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Monaco’s National Dish is the Perfect Holiday Appetizer

Monaco's National Dish Barbajuan recipe by Grace Influential

One of the best things about travel has to be the food. Whether sampling nasi goreng in Bali or trying tartiflette in the French Alps, food creates memory, bringing us back to places and times we’ve loved.

Travel and food daydreams are getting us through the winter. Fantasies of lounging by the Mediterranean Sea, strolling sun-drenched seaside boardwalks, exploring winding fairytale streets, and marveling at historic architecture in far-flung destinations.

In other words, these days we’re dreaming of Monaco.

It’s why we’ve been making batch after batch of barbajuan (also known as barbagiuan). Not only are the savory filled pastries an irresistible comfort food, they’re Monaco’s national dish. Every bite through the crispy crust to the warm, hearty filling is like being whisked away to the bustling street markets of Monte Carlo—think of it as globe-trotting to the French Riviera, but with your taste buds.

Barbajuan (bar-bah-zhu-ahn)

Traditionally served as an appetizer or snack, barbajuan is a classic treat that brings people together. We can imagine Princess Grace adding them to the menu for a seasonal cocktail party. But even with a low-key, soirée-free season ahead of us, trying your hand at the rustic-chic dish can be an occasion in and of itself. Though there are a lot of steps, barbajuan is impressive without being too fussy, making it the ideal project whether you’re looking for a weekend cooking challenge—there are only so many episodes of Chef’s Table you can rewatch in one stretch, after all—or just keen to cook up something special to share with your family, partner, or roommates.

But what’s the story behind the enduring barbajuan? Outside of Monaco, the stuffed pastry is mainly found in northern Italy and the eastern part of the French Riviera. In the Monégasque language, “barbajuan” means “Uncle John,” a nod to the man who allegedly created the dish. As the story goes, this hungry young gentleman was lacking sauce for his ravioli, and got creative, stuffing the dough with Swiss chard and frying the whole package—much like a bite-sized, Mediterranean samosa, or a fritter with a spanakopita-esque twist. The result was a delectable, rustic hand pie, an innovation that quickly spread through Monaco and beyond.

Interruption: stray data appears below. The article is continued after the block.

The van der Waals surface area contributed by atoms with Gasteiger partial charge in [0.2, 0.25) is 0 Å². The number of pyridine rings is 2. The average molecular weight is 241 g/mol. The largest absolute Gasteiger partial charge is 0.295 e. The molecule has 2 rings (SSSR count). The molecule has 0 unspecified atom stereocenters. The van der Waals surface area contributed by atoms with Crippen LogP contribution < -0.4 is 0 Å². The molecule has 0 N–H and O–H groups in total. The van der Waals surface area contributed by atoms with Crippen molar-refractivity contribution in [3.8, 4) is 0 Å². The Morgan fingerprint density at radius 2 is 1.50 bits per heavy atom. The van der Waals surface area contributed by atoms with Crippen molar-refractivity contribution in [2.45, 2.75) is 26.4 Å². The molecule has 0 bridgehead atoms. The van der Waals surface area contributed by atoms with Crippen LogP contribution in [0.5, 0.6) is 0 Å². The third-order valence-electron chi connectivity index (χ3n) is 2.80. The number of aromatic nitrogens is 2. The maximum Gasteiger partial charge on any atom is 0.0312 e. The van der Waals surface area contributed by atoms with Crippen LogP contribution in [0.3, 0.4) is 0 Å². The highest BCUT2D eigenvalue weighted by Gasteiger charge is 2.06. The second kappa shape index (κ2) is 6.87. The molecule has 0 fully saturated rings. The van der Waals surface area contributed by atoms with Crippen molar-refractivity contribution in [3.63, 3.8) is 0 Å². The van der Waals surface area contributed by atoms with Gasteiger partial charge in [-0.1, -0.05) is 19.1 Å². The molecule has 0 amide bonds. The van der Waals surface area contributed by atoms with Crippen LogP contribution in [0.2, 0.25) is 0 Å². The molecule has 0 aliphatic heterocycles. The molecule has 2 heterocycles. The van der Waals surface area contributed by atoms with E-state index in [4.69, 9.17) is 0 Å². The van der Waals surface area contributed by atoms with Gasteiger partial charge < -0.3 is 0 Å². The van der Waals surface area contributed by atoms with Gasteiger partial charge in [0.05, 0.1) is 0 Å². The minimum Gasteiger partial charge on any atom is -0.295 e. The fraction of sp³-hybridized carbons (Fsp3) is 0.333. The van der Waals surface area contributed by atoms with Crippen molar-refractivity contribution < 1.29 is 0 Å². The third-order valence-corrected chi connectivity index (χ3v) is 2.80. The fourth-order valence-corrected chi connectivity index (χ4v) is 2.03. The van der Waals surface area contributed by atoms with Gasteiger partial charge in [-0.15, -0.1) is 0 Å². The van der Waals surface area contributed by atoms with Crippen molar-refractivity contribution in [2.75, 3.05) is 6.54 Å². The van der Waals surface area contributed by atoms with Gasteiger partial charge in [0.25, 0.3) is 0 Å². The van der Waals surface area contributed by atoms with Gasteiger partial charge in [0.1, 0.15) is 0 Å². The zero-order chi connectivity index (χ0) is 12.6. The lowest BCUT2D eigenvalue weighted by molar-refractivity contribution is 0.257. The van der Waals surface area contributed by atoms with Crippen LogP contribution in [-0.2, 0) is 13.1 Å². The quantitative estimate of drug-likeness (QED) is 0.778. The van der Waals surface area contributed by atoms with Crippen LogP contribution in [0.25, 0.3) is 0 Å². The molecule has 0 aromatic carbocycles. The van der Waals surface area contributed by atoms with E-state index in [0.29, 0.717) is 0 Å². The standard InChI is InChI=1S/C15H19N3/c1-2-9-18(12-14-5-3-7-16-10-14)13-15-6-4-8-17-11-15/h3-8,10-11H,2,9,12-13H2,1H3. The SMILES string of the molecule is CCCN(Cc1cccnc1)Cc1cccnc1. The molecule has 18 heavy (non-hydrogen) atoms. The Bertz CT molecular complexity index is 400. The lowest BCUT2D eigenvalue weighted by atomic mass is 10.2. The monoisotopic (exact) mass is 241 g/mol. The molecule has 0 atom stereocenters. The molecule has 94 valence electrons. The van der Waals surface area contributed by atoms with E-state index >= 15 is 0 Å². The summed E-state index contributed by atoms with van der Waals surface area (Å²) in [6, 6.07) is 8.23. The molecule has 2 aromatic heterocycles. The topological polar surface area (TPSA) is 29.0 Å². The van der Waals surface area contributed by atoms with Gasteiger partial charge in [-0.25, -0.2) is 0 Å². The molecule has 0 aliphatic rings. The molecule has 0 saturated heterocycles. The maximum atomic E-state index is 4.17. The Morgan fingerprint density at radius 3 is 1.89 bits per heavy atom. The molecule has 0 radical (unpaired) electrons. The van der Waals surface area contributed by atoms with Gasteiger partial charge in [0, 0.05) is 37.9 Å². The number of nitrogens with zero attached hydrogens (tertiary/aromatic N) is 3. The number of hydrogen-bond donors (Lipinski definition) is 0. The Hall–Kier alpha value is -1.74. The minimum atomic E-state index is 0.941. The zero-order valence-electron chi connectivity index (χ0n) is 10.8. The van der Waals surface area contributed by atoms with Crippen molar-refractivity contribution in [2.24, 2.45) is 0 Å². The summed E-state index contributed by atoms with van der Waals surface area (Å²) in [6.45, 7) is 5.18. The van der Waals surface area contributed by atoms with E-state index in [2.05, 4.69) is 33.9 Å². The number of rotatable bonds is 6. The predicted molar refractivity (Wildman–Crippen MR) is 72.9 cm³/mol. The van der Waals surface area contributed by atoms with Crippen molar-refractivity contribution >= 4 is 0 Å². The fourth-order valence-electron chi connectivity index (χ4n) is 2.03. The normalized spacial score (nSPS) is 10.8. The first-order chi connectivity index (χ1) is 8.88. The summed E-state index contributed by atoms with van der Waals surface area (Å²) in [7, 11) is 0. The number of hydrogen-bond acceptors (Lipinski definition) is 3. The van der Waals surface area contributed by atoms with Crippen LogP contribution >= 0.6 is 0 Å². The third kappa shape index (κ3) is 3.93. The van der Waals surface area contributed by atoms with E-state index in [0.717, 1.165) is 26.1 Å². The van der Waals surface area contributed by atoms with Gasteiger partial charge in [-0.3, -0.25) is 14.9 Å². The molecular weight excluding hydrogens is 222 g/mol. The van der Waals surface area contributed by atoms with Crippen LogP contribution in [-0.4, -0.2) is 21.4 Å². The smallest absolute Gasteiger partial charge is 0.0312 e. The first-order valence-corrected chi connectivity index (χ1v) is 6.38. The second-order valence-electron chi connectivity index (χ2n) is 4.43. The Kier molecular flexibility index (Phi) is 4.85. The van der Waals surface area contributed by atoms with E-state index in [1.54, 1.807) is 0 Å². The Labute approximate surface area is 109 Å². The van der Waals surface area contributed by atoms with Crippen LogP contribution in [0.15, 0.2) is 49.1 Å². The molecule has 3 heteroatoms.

Many home chefs in the region have their own variation of the dish. While Swiss chard and ricotta is the classic filling, the simple format of this inventive treat has allowed for a wide range of experimentation over the years, with ingredients like rice or onion making their way into the mix. In Italy, a pumpkin-filled variety is known as barbagiuai; our own spin on the hors d’oeuvre, shared below, does the same, filling the pastry with a savoury Cinderella pumpkin mixture that’s just right for winter.

While barbajuan is eaten most often on the National Day of Monaco on November 19, these palm-sized pockets make wonderful snacks any day of the year. And while we’re stuck at home, they also offer us a little taste of another world—and isn’t that something we’re all craving right now?


Recipe: Hearty Homemade Pumpkin Barbajuans

Yield: 20 barbajuans

Total time: 2.5 hours



2 cups plus 2 tablespoons all-purpose flour

1/4 cup olive oil

1 teaspoon fine sea salt

1 large egg

1/2 cup ice-cold water


One small “Cinderella” pumpkin, cut into chunks, seeds and strings removed

¼ cup olive oil

3 spring onions, chopped finely

1 ¼ tsp fine sea salt

¼ tsp ground black pepper

2 large eggs 1 cup coarsely grated parmesan

1 egg yolk (for the egg wash, to seal)

6 cups peanut oil, for frying

To Finish:

Coarse sea salt, to taste

Parsley, to garnish


To make your pastry and filling, follow the directions laid out by Alain Ducasse, the illustrious Monagésque chef who was the first to have three restaurants awarded with three Michelin stars at the same time. But don’t worry if your kitchen is lacking official stars—now is the perfect moment to invest in satisfying cuisine that takes time to prepare. Assemble and cook the parcels, and serve on a warmed platter or in a basket lined with festive napkins. Enjoy solo or with friends!

Once your barbajuans are simmering, make sure you have a gift for everyone on your list with the Grace Influential Holiday Gift Guide.


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